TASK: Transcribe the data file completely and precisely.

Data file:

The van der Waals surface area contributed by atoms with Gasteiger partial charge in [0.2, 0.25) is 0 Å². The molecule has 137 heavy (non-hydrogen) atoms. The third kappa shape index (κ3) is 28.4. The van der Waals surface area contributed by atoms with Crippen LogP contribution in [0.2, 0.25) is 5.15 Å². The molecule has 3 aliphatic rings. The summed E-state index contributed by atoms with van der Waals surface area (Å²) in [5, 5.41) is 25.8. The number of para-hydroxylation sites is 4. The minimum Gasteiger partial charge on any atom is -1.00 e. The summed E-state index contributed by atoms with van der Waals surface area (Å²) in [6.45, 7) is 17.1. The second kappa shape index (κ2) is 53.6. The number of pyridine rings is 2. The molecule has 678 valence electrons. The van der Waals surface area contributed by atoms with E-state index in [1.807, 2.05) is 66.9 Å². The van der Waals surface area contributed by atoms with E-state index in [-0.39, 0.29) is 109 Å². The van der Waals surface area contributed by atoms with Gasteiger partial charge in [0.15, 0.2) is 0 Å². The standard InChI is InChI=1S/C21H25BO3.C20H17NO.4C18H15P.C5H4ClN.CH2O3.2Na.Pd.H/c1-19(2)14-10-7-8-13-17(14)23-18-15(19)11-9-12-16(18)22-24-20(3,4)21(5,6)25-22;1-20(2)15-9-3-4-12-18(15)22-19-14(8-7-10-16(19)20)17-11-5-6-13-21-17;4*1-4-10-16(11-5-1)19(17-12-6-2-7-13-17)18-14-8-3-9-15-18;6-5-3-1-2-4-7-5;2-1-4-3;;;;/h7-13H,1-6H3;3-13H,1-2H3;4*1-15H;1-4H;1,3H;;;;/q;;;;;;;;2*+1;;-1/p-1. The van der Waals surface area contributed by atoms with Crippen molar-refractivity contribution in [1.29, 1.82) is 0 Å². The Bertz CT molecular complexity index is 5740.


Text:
The van der Waals surface area contributed by atoms with Gasteiger partial charge in [0.2, 0.25) is 0 Å². The molecule has 137 heavy (non-hydrogen) atoms. The third kappa shape index (κ3) is 28.4. The van der Waals surface area contributed by atoms with Crippen LogP contribution in [0.2, 0.25) is 5.15 Å². The molecule has 3 aliphatic rings. The summed E-state index contributed by atoms with van der Waals surface area (Å²) in [5, 5.41) is 25.8. The number of para-hydroxylation sites is 4. The minimum Gasteiger partial charge on any atom is -1.00 e. The summed E-state index contributed by atoms with van der Waals surface area (Å²) in [6.45, 7) is 17.1. The second kappa shape index (κ2) is 53.6. The number of pyridine rings is 2. The molecule has 678 valence electrons. The van der Waals surface area contributed by atoms with E-state index in [1.807, 2.05) is 66.9 Å². The van der Waals surface area contributed by atoms with E-state index in [-0.39, 0.29) is 109 Å². The van der Waals surface area contributed by atoms with Gasteiger partial charge in [0.15, 0.2) is 0 Å². The standard InChI is InChI=1S/C21H25BO3.C20H17NO.4C18H15P.C5H4ClN.CH2O3.2Na.Pd.H/c1-19(2)14-10-7-8-13-17(14)23-18-15(19)11-9-12-16(18)22-24-20(3,4)21(5,6)25-22;1-20(2)15-9-3-4-12-18(15)22-19-14(8-7-10-16(19)20)17-11-5-6-13-21-17;4*1-4-10-16(11-5-1)19(17-12-6-2-7-13-17)18-14-8-3-9-15-18;6-5-3-1-2-4-7-5;2-1-4-3;;;;/h7-13H,1-6H3;3-13H,1-2H3;4*1-15H;1-4H;1,3H;;;;/q;;;;;;;;2*+1;;-1/p-1. The van der Waals surface area contributed by atoms with Crippen molar-refractivity contribution in [1.29, 1.82) is 0 Å². The Bertz CT molecular complexity index is 5740.